How can you proceed in your own annulment case?

In meeting with prospective clients of the Law Office of Bryan Fagan, PLLC I have had the opportunity to meet with people who are near certain that their situation qualifies for an annulment. Their basis for this confidence is that they came to know facts about their spouse only after the marriage that, had they been disclosed prior to marriage, would have caused him or her to not proceed with the wedding. In a recent consultation, a young wife told me that she learned through a Google search that her husband had a long criminal history. She had known nothing of this situation prior to the marriage occurring and had only been dating a few months prior to get married.

Taking this situation into consideration, we let this person know that unless her husband specifically told her that he did not have a criminal history after he asked her then she likely would not have grounds for an annulment. The reason being is that there is no fraud present- a criminal history does not need to be disclosed to a person that you are dating or engaged to. Now, if the woman we met with had specifically asked about that subject and her boyfriend denied the criminal history this would be a different story. As it stands in the example that I just gave you, however, the wife will have a difficult time in winning the annulment that she is seeking.

Cohabitation after the fact ruins your chances at an annulment

If you were to go back and review all the ways that you can get an annulment of your marriage in Texas you would learn that many of them revolve around not going back into the marital house to live once you find you about the fraud/deception/issue that could lead to an annulment being granted by the court. Most people, unfortunately, are unaware of the specific circumstance that could win him or her the annulment and then go back to live in the home thinking nothing of it.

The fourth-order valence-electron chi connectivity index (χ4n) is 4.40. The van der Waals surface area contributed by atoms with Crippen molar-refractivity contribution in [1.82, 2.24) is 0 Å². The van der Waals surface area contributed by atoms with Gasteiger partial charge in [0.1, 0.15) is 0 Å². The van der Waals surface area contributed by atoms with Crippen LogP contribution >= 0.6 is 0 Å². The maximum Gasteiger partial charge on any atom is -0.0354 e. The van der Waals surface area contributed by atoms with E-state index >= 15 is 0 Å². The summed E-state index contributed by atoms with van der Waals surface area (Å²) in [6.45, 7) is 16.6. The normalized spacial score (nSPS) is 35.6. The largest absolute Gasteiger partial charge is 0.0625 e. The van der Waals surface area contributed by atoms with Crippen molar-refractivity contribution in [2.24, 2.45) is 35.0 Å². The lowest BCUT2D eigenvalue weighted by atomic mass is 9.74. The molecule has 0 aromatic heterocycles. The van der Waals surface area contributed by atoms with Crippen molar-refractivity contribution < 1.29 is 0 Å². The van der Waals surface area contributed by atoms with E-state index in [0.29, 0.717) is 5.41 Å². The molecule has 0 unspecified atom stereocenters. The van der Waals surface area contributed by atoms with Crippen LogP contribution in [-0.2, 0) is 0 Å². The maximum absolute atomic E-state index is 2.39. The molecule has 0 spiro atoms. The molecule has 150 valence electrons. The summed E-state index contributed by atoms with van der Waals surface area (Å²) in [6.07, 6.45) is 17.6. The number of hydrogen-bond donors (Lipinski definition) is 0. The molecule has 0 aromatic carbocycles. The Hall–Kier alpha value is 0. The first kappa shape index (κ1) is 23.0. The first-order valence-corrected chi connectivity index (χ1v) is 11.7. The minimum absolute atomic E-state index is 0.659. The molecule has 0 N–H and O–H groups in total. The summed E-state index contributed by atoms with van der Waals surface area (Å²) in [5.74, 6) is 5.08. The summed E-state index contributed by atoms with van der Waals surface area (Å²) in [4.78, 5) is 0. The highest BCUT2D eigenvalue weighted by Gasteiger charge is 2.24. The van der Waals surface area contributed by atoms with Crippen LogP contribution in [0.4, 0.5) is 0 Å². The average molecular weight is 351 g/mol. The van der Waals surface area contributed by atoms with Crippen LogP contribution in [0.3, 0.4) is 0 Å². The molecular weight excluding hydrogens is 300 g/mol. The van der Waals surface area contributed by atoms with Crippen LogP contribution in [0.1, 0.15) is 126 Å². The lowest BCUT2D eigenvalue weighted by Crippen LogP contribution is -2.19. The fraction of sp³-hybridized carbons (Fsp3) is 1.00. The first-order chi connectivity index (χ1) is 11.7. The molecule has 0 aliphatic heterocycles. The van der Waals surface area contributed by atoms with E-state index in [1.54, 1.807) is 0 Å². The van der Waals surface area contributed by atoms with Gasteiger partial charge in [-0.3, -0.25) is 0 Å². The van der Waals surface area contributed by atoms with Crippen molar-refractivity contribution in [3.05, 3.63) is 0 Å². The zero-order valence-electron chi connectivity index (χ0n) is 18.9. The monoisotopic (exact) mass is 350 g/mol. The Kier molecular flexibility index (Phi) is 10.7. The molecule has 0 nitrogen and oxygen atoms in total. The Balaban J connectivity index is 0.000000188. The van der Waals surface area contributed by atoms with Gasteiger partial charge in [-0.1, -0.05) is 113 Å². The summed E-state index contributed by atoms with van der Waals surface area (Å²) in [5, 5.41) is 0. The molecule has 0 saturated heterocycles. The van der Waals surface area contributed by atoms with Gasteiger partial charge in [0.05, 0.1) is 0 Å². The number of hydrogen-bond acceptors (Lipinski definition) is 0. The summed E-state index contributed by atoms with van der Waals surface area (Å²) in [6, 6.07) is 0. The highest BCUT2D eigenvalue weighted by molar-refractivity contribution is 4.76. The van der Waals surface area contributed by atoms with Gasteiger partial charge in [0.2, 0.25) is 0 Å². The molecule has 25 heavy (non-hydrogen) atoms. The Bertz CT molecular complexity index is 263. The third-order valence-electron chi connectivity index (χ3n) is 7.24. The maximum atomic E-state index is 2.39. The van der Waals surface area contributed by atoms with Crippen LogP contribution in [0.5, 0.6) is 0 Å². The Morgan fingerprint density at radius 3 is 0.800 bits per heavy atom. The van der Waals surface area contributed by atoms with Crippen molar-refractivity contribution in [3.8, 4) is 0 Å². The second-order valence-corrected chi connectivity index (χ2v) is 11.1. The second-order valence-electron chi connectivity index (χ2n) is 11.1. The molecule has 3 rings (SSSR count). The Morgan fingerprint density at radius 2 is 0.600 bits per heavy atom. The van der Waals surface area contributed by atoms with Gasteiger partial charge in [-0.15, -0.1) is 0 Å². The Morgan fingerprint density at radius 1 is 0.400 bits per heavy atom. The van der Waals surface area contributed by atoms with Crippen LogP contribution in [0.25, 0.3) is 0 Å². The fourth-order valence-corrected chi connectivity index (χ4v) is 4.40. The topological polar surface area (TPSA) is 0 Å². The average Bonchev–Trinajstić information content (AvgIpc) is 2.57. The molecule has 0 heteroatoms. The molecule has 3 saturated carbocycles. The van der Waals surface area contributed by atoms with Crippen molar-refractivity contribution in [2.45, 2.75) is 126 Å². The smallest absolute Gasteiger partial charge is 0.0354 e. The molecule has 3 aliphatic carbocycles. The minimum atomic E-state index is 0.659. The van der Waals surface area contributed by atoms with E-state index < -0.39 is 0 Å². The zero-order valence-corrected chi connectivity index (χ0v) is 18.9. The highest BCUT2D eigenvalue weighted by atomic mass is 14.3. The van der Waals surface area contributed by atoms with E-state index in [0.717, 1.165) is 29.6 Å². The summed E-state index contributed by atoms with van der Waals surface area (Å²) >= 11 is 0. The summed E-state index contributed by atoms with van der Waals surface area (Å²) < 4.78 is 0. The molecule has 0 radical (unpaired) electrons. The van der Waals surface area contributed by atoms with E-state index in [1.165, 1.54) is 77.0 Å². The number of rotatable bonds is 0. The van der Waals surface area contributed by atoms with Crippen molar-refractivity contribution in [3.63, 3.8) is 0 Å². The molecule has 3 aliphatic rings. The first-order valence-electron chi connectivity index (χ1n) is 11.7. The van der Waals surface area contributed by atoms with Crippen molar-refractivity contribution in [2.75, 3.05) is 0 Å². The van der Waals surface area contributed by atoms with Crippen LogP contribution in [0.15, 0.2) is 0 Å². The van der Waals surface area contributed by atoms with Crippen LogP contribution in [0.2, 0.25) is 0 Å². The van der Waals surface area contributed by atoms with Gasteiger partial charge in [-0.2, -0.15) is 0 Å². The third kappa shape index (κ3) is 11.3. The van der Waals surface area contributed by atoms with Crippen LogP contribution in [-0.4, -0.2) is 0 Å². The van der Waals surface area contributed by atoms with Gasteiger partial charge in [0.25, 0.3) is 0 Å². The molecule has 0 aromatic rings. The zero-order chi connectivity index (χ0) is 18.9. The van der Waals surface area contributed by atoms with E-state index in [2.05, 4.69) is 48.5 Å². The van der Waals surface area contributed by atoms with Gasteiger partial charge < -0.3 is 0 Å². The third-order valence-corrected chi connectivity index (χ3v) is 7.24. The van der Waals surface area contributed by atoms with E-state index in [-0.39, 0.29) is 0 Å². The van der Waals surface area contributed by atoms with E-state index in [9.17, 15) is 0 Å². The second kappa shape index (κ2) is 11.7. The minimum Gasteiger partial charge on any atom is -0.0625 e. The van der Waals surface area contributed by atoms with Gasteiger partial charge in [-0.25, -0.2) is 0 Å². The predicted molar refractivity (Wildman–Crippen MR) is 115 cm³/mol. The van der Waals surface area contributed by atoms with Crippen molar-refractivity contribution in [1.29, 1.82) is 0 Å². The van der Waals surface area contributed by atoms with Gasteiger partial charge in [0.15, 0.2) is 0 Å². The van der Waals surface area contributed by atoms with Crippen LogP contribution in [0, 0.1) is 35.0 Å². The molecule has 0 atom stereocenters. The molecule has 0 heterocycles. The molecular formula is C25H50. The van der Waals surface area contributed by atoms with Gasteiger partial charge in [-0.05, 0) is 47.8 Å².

The best advice that I can provide you with in this regard is if your spouse told you about something that could eventually lead to your getting an annulment (a lie that you found out later to be false, for example) you should immediately move out of the home. The difficulty of doing this is not lost on me. Finding a place to live on a moment’s notice is tough if you don’t have a support system in your area.

The best advice that I can provide you is probably along the same lines that your mother or father would: do your due diligence when it comes to finding a potential spouse. This means that you should date the person for a suitable length of time to figure out if the person can be trusted. Ask questions of that person and if their answers don’t add up then don’t assume it’s a problem with how you received the answer. You have common sense that should not be ignored. The worst thing you can do to yourself is to think that the issue will solve itself later or is not worth pursuing prior to getting married. The best time to do something about it is before you get married and before you have to worry about things like annulments.

Questions about family law in Texas? Contact the Law Office of Bryan Fagan, PLLC

The attorneys with the Law Office of Bryan Fagan, PLLC take a great deal of pride in the work that we do on behalf of clients across southeast Texas. Our duty is to put your interests ahead of our own and that is something we are serious about. For a free of charge consultation where your questions can be answered in a comfortable and pressure free environment please contact one of our licensed family law attorneys today.